appropriation, bemusement, block print, boosting, bromide,
     brown study, castle-building, catatonic stupor, cliche,
     close study, collage, color print, commonplace, compulsion,
     concentration, contemplativeness, conversion, conveyance, copy,
     cyclorama, daub, daydream, daydreamer, daydreaming, deduction,
     deep thought, dejection, depression, depth of thought, detachment,
     diptych, disarticulation, disassociation, disconnectedness,
     disconnection, discontinuity, disengagement, disjointing,
     disjunction, dislocation, disunion, division, divorce, divorcement,
     doctrinairism, doctrinality, doctrinarity, dream, dreaming,
     elation, embezzlement, emotionalism, engraving, engrossment,
     erosion, euphoria, explanation, fantasy, fantasying, filching,
     fit of abstraction, folie du doute, fraud, fresco, general idea,
     generalization, generalized proposition, glittering generality,
     graft, hackneyed expression, hypochondria, hysteria, hysterics,
     icon, illumination, illustration, image, incoherence, indifference,
     insensibility, isolation, lethargy, liberation, lieu commun,
     lifting, likeness, locus communis, luxation, mania, melancholia,
     melancholy, mental distress, mere theory, miniature, montage,
     mooning, moonraking, mosaic, mural, muse, musefulness, musing,
     muted ecstasy, obsession, panorama, parting, partition,
     pathological indecisiveness, pensiveness, photograph, picture,
     pilferage, pilfering, pinching, pipe dream, pipe-dreaming,
     platitude, poaching, preoccupation, print, profound thought,
     psychalgia, psychomotor disturbance, purification, refinement,
     reflectiveness, removal, representation, reproduction, reverie,
     scrounging, segmentation, separation, separatism, shoplifting,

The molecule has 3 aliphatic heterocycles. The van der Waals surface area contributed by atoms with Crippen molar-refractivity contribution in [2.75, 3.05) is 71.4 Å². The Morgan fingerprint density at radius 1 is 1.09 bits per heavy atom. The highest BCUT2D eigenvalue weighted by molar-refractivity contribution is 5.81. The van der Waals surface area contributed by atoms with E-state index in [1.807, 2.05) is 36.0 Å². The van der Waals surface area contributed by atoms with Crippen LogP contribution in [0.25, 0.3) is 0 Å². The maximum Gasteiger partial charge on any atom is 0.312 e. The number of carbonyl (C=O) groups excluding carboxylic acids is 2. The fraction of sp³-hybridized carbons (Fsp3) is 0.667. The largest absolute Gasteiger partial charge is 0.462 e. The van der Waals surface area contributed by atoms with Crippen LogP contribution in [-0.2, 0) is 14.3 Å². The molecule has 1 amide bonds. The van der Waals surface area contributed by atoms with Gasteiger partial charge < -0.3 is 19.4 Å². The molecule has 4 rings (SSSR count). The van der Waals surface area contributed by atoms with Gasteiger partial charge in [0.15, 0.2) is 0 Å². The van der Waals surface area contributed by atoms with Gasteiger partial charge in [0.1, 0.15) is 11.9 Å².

snatching, sneak thievery, snitching, speculation, speculativeness,
     stained glass window, stargazing, stealage, stealing, stencil,
     still life, study, stupor, subdivision, subduction, sublation,
     subtraction, sweeping statement, swindle, swiping, tableau,
     taking away, tapestry, theft, theoretic, theoretical basis,
     theoretics, theoria, theoric, theorization, theory, thievery,
     thieving, thoughtfulness, tic, tired cliche, trance, triptych,
     truism, twitching, unresponsiveness, wall painting, wistfulness,
     withdrawal, woolgathering, zoning
  
  

From The Free On-line Dictionary of Computing (30 December 2018) :

  abstraction
  
     1. Generalisation; ignoring or hiding details to capture some
     kind of commonality between different instances.  Examples are
     abstract data types (the representation details are hidden),
     abstract syntax (the details of the concrete syntax are
     ignored), abstract interpretation (details are ignored to
     analyse specific properties).
  
     2.  Parameterisation, making something a function
     of something else.  Examples are lambda abstractions (making
     a term into a function of some variable), higher-order
     functions (parameters are functions), bracket abstraction
     (making a term into a function of a variable).
  
     Opposite of concretisation.
  
     (1998-06-04)